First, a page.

Sunday, March 22, 2015

Be Careful WHAT You Worship

Today I went to church. Being a Sunday (the day I'm writing this blog), I'm sure that comes as no surprise to a lot of my readers. But if you have been reading for a while, you know that I've been on a sabbatical for the last several months. I had a lady ask me this morning what church I've been going to, since I haven't been around, and I told her "None. I'm on a sabbatical." That, of course produced a puzzled look, but that's expected. More on the sabbatical later.

I got to the church early. As I was walking from my Jeep to the building, I could hear the music team rehearsing. I found a seat in front, stage right (as a former theater person, "stage right" is the right side of the stage, from the perspective of the actors ON the stage looking out at the audience. Since the stage directions are normally for those ON the stage, this makes sense.). I wanted to be there early enough to be there for the rehearsal. I didn't think I'd have the opportunity to actually join the team; I just wanted to be there and "absorb" as much of the praise and worship as possible.

Outside of a few interruptions of people stopping to say hello and ask where I've been - both during the rehearsal and during the actual music portion of the service - I was able to focus on praising and worshipping God.

For the non-Christian, the terms "praise" and "worship" may be a bit confusing. Simplified, "praise" is the jump/shout/dance/run-about portion of the music. It is usually the part where you are expressing your joy of the one you are praising. "Worship", on the other hand, is usually quieter, more tender, and is an expression of adoration. There are times during worship when one may experience an almost tangible feeling of "presence". Usually, it takes "praise" to shed the stresses of the week, and allow one to open oneself to the possibility of getting close to God.

After the music portion, the minister welcomes newcomers, and then there is a period of fellowship, which I like to call the "meet and greet". This is where everybody goes around hugging and shaking hands. I took this as a good time to make my exit.

The sabbatical started initially as my taking a break from "intellectual Christianity". The church I've belonged to for many years refers to itself as a "Family Church, Charismatic Teaching Center, and a World Outreach". I wanted to make my next sentence "There is a heavy emphasis on the 'Teaching Center'," but that would be in error. The church does do a pretty good job of balancing the three, it's just that the sermons, by default, tend to fall heavy into the teaching portion. And that's where I've had to step away, for the health of my Christianity.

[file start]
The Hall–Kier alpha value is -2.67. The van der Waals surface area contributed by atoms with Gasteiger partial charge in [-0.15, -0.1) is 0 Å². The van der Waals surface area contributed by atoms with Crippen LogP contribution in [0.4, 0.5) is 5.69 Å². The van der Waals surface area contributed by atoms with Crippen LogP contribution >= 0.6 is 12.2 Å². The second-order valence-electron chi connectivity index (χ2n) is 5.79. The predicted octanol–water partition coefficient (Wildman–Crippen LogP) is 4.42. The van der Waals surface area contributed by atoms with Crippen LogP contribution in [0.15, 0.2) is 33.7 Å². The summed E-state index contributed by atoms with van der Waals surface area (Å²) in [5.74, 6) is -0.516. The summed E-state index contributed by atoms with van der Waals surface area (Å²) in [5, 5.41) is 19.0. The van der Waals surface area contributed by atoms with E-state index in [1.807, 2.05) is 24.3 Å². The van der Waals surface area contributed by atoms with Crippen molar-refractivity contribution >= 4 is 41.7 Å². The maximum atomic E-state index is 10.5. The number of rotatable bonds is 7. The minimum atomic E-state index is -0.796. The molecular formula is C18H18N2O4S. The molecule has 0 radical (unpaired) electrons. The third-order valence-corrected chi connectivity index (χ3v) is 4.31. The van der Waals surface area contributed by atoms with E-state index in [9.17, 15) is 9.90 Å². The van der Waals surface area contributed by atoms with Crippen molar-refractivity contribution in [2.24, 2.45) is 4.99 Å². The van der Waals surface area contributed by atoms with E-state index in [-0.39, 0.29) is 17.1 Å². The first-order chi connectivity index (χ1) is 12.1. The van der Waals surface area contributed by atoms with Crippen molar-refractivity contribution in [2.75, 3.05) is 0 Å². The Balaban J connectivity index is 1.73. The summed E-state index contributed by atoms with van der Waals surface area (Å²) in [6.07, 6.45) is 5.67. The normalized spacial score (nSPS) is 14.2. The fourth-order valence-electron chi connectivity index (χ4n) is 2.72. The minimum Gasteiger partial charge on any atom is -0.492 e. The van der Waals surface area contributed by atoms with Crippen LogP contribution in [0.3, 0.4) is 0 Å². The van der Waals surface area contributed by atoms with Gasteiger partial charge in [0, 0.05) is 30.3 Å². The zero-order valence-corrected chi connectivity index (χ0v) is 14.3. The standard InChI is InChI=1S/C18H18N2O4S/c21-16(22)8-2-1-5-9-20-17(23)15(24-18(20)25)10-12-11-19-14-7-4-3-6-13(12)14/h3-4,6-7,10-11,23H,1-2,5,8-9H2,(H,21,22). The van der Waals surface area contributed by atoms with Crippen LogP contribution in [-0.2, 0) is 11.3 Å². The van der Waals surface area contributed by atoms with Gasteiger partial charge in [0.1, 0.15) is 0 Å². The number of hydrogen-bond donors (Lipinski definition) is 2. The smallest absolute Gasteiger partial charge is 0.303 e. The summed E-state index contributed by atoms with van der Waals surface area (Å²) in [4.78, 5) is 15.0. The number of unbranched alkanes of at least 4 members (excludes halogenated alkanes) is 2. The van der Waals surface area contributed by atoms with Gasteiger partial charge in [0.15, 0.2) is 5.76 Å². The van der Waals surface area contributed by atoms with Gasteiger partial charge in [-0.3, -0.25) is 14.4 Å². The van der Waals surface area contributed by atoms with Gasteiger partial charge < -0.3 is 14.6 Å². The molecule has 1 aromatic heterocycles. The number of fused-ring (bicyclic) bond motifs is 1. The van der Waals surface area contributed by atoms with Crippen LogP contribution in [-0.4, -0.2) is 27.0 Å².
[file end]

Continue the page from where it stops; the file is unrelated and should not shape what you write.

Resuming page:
I said "started initially" above. What has happened during these few months is that it has become more defined as an intellectual/spiritual crossroads with what I call "bible worship". This is the practice of holding up the bible as something of EQUAL standing with God. I say this because I did exactly that. When I became a Christian, all those years ago, I not only read the bible, I carried around (and used) a Strong's Concordance (a dictionary containing every word in the bible, its English/Hebrew or Greek definition, and every location in the bible it is used). This sucker is bigger than the New York City Yellow Pages (ask your parents). I followed the Finis Dake philosophy of bible reading: "Take the Bible literally wherein it is at all possible; if symbolic, figurative or typical language is used, then look for the literal truth it intends to convey." (Dake's Annotated Reference Bible, Preface, © Copyright 1963 by Finis Jennings Dake)

And I wasn't alone. Most of the Christians I hung around with followed this same "adoration" of the bible. Since it was considered "The Word of God", it was equal to God.

As I've stated in a previous blog, I have come to believe that the bible CONTAINS the Word of God, but is NOT in and of itself THE Word of God. And I don't think I'm alone. Even St. John (the writer of the Gospel of John, 1 John, 2 John, and 3 John) stated "I had many things to write, but I will not with ink and pen write unto thee: But I trust I shall shortly see thee, and we shall speak face to face." (3 John 13). If John, who was called "the one Jesus loved" in the Gospel of John, and the only one of the twelve at the cross (who got protective guardianship of Jesus' mother) didn't think it valuable enough to WRITE down what he wanted to say (scriptures that are considered holy and inerrant), does it not reason that the bible is not the complete "Word of God"? I mean, weren't those things he did NOT write have equal value to what he DID write?

"And there are also many other things which Jesus did, the which, if they should be written every one, I suppose that even the world itself could not contain the books that should be written. Amen." (Gospel of John 21:25)

Be careful of what you worship.

© Emittravel 2015

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